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PLEASE HELP TO FUND ARCHERY INTERCHANGE

KidCurry

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I think that is a very valid point. And where do the poor teachers come from and how did they get through the net? Or is there no net?
Poor nets :)
Am I right in thinking that the further back in time we go, the less professional the teaching was?
no, I think that's not the case at all. I think teaching has always been one of the highest level professions, but a huge amount has been learnt in the last twenty years or so that has changed we how perceive the learning process and how we teach students entirely.
The video that 'Whitehart' mentioned above is a good example. Video is a widely used teaching tool and very powerful, but it will only help some students. Others will learn nothing from it. The hardest task is learning which student is which. This is because students learn in different ways. However, some students may learn exactly what is required just by doing. As a teacher you need to learn how to recognise which students are which.
As a teacher, I am assessing my students as much as I am teaching them. This is happening all through the semester. I spend more time preparing how to teach them than what I am teaching them. In an archery lesson you don't get much time to do this but you do get time to prepare. The very best coaches will know how to recognise these different learning styles, recognise them quickly, and have multiple lesson plans that will cover their students range of learning styles. The teacher will lean more about the student than the student knows about themselves.
So if your lesson plan is 3 minutes safety and straight into the shooting you may have ignored that some students that need/want much longer to feel safe and confident to stand on the line. As you begin to recognise each learning style you need to adapt your next lessons to take into account of those learning styles.
The next issue you have as a teacher is finding out which of your students understand what you are asking of them. It is probably the most difficult part of teaching and needs a level of skill to get the required feedback. You can show them a video but how do you know 1. That they have understood what they are looking at.
Finally, when you start a lesson the student needs to understand what it is they will be learning and what the learning outcomes may be. These will be different for each student and it is important that students know there will be different outcomes. So at the end of week 6 you may say to your students that '...at the end of this lesson some students will be able to explain and demonstrate the whole shot process, most will be able to explain and demonstrate 4 parts of the shot process, and all will be able to explain and demonstrate 2 parts of the shot process'.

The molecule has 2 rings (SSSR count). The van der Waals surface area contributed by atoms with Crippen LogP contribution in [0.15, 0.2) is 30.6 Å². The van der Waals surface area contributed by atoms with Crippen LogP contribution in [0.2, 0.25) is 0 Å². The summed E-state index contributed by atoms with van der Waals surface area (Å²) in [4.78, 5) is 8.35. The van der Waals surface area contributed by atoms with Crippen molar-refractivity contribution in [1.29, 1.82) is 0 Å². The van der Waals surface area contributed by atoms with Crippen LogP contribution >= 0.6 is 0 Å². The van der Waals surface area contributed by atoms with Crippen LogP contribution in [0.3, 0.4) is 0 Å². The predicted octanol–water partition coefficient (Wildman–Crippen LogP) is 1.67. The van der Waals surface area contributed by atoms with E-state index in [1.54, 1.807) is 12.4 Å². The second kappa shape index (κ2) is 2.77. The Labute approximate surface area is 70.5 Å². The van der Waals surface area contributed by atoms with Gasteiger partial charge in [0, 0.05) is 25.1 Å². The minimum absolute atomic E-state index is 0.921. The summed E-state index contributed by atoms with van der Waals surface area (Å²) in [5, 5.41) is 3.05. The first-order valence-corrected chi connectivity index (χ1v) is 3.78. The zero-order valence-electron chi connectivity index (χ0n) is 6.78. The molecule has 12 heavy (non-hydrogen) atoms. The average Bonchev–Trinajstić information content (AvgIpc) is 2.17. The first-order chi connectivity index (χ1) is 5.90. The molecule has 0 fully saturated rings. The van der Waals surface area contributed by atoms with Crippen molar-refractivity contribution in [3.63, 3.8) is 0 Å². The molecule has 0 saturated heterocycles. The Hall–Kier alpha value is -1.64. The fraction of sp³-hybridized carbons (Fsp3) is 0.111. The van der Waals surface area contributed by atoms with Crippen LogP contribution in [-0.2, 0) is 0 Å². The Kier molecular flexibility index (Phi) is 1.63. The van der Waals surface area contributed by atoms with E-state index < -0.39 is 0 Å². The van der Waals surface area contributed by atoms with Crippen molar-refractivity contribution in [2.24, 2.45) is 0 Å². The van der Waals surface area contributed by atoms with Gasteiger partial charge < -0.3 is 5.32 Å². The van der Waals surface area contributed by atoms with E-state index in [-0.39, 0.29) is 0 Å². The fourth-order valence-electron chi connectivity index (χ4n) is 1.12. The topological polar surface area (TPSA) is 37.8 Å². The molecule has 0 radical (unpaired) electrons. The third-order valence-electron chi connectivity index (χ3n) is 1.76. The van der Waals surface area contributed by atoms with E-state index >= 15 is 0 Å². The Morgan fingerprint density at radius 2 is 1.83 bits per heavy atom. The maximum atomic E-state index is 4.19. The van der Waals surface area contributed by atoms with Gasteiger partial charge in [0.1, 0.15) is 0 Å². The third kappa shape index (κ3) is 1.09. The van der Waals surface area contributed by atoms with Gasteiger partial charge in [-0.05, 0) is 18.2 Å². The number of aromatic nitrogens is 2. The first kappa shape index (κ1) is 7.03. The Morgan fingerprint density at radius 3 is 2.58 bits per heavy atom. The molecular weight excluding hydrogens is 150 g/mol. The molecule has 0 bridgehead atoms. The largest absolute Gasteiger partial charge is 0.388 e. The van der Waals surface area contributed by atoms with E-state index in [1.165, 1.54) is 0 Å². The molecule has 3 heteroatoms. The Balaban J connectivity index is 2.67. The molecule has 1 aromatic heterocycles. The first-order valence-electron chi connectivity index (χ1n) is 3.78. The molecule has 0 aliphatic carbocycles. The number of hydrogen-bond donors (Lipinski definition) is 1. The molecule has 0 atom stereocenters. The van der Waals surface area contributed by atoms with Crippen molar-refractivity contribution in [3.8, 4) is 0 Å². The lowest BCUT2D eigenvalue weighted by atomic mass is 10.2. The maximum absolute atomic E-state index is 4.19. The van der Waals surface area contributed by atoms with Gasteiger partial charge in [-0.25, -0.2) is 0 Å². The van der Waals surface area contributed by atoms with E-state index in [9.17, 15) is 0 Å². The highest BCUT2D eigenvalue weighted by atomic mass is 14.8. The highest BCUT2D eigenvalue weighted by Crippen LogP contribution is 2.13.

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geoffretired

Supporter
Supporter
Kid Curry, I agree with all the ideas you have put forward regarding good teaching.
However, I disagree about the high standards as of "always".
Many children in the 50's were ignored because they did not learn as quickly as the average or higher levels in the class.
If you made a mistake you had to do corrections 3 times each ; as a lesson to avoid being careless next time.
 

KidCurry

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Kid Curry, I agree with all the ideas you have put forward regarding good teaching.
However, I disagree about the high standards as of "always".
Many children in the 50's were ignored because they did not learn as quickly as the average or higher levels in the class.
If you made a mistake you had to do corrections 3 times each ; as a lesson to avoid being careless next time.
Oh.. possibly, my experience only goes back to the 70s, I can't comment further back :) May be it was that 50s teachers did not understand the learning process. You could argue the same about any profession I guess.
 
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English Bowman

Well-known member
The only coach I will listen to is one that can shoot better scores than me.
This is a mistake, and one that many people make.
There is a big difference between being able to do something and being able to teach it. An archer can be good without understanding what they are doing. A coach can have a great understanding of the correct technique and brilliant observational skills but not be able to physically do it.
Also those who have spent their time improving their coaching skills aren't getting the practice they need to shoot well, and vice virsa.
In my opinion don't look at how well a coach shoots, that means nothing, look at how well their students shoot, that's what matters.
I can outshoot every coach that I've ever had, it doesn't make me a better coach than them.
 

Bandit

Active member
This is a mistake, and one that many people make.